There are few things more frustrating than a business-critical workflow that doesn’t let anyone know when it starts, when it ends, and what the final result is. If your workflows don’t give an immediate response to the originator*, they are likely to decide that the system failed and resend, or try another system to start the process again.


Imagine the poor person in the field who filled in a form but can’t tell if anything started. They click the submit button a couple of times before giving up on the form and emailing in a request. If they still don’t get a response, they finally call in their request with the security of knowing that they talked to someone directly. The end result is at least 5 parallel requests for the same action. The next time that person needs the same outcome, they’ll likely skip the form and email and go straight to the phone. As a result your workflow is abandoned because no one is going to trust their project and their next performance review to a tool that doesn’t appear to do anything.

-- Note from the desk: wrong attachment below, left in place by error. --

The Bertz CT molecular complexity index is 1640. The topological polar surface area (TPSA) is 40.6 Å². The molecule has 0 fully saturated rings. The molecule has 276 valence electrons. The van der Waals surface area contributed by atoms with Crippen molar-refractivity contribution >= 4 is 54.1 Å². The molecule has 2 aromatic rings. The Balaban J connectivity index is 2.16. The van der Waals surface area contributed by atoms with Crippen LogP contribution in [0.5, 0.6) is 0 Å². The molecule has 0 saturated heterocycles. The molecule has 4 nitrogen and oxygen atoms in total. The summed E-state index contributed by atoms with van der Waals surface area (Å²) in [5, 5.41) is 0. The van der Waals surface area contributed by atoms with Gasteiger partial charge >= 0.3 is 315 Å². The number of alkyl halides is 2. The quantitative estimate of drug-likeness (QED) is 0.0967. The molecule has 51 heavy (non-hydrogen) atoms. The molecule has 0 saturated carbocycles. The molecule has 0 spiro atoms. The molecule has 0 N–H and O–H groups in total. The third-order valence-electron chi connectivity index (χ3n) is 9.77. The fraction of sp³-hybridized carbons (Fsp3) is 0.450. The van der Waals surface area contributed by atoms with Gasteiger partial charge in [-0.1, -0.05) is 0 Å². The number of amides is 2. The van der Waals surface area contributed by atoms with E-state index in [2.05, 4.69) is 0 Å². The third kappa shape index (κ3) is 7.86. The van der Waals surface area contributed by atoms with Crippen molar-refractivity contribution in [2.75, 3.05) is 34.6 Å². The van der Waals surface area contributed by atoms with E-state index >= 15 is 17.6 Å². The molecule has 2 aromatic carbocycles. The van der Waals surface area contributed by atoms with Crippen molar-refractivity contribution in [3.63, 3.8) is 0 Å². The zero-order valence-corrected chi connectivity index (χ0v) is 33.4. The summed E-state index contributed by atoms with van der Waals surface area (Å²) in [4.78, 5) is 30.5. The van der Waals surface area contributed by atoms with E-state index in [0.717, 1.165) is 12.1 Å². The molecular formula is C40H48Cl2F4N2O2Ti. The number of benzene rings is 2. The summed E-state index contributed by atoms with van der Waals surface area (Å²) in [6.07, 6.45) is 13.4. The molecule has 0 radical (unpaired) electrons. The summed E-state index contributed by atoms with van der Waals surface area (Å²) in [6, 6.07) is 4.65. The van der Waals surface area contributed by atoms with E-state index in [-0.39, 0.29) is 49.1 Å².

The same problem is true for workflows that don’t let the originator know what the final result is. If your workflow includes reviews by other people, it may not finish for several hours or days. Without a sense of closure, the originator is likely to follow up on their initial request, interrupting everyone involved in the quest to find out if their request was handled.


In the Nintex Workflow Cloud templates we include an immediate “Hello” email back to the originator to verify that a workflow has actually started. We also send a final “Goodbye” email right before the workflow ends explaining what the results are. The upshot is that the originator has confidence that a workflow is underway, and the reassurance that their request was processed.